Assignment: Grinold Kroner Model (100 words)

First, some review:

E(Re)=[D0(1+g)/(V0)] + g =[D1/(P0)] +g

In the above equation, we make a simple modification to the infinite period dividend discount model,[Po=D1/k-g], to solve for the expected return on the market (thus we can forecast the price next year). In words, the price now equals the dividend next year divided by the required return less growth. The above equations just solves for k. k is the same as E(Re) in the above equation. Sometimes we call it expected return, or sometimes we call it required return. Same thing. If we have the price of a stock, or an index value, and an estimate for next year dividend and growth we can estimate the expected(required return) on the market. One way to estimate growth is using [retention rate x ROE].

Next, we can look at the infinite period dividend discount model.. Po=D1/k-g…and divided both sides by earnings to provide some theoretical basis for the PE ratio. The PE ratio is a measure of relative value and shows the value, or multiple, the investors are willing to pay to own a share of the earnings:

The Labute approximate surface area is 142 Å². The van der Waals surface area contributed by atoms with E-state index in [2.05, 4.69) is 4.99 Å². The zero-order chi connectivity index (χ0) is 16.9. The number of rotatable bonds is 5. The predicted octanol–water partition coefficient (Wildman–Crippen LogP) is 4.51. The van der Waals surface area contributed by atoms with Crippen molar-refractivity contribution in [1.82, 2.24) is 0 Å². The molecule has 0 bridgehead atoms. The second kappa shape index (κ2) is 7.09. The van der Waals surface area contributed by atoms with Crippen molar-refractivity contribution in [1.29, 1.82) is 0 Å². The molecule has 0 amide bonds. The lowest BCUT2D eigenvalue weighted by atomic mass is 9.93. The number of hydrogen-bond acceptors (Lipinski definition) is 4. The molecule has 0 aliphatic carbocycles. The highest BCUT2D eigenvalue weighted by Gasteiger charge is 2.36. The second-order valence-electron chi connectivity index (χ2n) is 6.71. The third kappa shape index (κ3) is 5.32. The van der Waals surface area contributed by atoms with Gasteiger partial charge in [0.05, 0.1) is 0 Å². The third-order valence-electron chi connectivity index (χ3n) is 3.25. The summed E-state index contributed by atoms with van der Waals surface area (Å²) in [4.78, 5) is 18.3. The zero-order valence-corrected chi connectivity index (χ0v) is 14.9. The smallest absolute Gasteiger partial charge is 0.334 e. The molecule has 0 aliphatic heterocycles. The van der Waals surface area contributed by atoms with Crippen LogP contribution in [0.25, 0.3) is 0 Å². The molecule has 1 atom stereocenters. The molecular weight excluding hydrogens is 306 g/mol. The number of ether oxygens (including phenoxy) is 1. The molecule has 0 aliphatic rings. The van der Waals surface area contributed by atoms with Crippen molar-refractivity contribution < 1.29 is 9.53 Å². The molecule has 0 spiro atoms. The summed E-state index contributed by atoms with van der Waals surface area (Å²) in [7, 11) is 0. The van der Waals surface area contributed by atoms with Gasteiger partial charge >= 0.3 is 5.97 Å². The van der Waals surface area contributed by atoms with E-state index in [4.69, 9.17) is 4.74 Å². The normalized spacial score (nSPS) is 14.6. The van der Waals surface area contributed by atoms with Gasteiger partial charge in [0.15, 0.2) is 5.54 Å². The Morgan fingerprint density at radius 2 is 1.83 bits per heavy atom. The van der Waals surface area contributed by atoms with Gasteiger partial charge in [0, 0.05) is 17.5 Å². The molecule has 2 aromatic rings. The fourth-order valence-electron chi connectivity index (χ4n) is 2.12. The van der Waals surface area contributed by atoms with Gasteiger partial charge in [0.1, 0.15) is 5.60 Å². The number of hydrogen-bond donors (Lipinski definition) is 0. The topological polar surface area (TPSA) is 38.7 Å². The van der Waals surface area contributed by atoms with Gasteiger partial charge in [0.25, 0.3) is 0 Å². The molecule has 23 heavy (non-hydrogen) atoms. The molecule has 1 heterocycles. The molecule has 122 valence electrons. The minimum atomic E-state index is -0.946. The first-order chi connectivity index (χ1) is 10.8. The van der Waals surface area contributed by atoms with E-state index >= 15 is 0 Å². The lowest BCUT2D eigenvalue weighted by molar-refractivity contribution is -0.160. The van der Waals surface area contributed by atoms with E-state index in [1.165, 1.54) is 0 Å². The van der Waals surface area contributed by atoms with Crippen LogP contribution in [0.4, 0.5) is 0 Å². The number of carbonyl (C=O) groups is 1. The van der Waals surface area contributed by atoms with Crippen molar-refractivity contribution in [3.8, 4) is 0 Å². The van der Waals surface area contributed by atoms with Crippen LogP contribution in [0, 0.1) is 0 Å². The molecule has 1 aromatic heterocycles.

Pi/E1 = (D1/E1)/(k-g)

Shiller discusses the PE ratio measured with 10 year inflation adjusted numbers. Our next step is to come up with another way to forecast for the market, using some of these ideas. The associated reading with this assignment discusses the Grinold Kroner Model:

EX:For forecasting equity risk premium, we have to look at technical indicators alongside macroeconomic variables. Technical indicators show us business cycle peaks and how they relate to the decline in equity risk premium, while macroeconomic trends show us cyclical troughs and the rise in equity risk premium near these. Technical indicators are statistically important values while some examples of macroeconomic variables are dividend yields, price earnings ratios, inflation, and volatility of stock prices.

For forecasting the equity risk premium, one can apply the Grinold-Kroner model. The Grinold-Kroner model is a model that forecasts the equity risk premium by subtracting the change in outstanding shares from the dividend yield, and adding inflation, the market or firmâ€™s growth rate, plus the change in PE multiple.

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